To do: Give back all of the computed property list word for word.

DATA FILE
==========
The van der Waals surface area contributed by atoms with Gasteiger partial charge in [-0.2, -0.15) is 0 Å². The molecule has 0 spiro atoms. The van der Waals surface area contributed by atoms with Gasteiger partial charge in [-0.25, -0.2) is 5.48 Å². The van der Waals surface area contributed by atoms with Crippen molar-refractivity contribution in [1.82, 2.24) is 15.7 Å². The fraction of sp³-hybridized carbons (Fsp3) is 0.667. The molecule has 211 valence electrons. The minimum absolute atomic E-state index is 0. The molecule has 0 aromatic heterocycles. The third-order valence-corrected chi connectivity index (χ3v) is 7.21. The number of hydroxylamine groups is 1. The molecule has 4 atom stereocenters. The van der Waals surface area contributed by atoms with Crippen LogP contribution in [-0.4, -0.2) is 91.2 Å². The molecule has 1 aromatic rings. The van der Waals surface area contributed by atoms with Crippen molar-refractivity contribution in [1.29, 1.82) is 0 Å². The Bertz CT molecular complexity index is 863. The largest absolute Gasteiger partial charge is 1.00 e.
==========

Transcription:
The van der Waals surface area contributed by atoms with Gasteiger partial charge in [-0.2, -0.15) is 0 Å². The molecule has 0 spiro atoms. The van der Waals surface area contributed by atoms with Gasteiger partial charge in [-0.25, -0.2) is 5.48 Å². The van der Waals surface area contributed by atoms with Crippen molar-refractivity contribution in [1.82, 2.24) is 15.7 Å². The fraction of sp³-hybridized carbons (Fsp3) is 0.667. The molecule has 211 valence electrons. The minimum absolute atomic E-state index is 0. The molecule has 0 aromatic heterocycles. The third-order valence-corrected chi connectivity index (χ3v) is 7.21. The number of hydroxylamine groups is 1. The molecule has 4 atom stereocenters. The van der Waals surface area contributed by atoms with Crippen LogP contribution in [-0.4, -0.2) is 91.2 Å². The molecule has 1 aromatic rings. The van der Waals surface area contributed by atoms with Crippen molar-refractivity contribution in [1.29, 1.82) is 0 Å². The Bertz CT molecular complexity index is 863. The largest absolute Gasteiger partial charge is 1.00 e.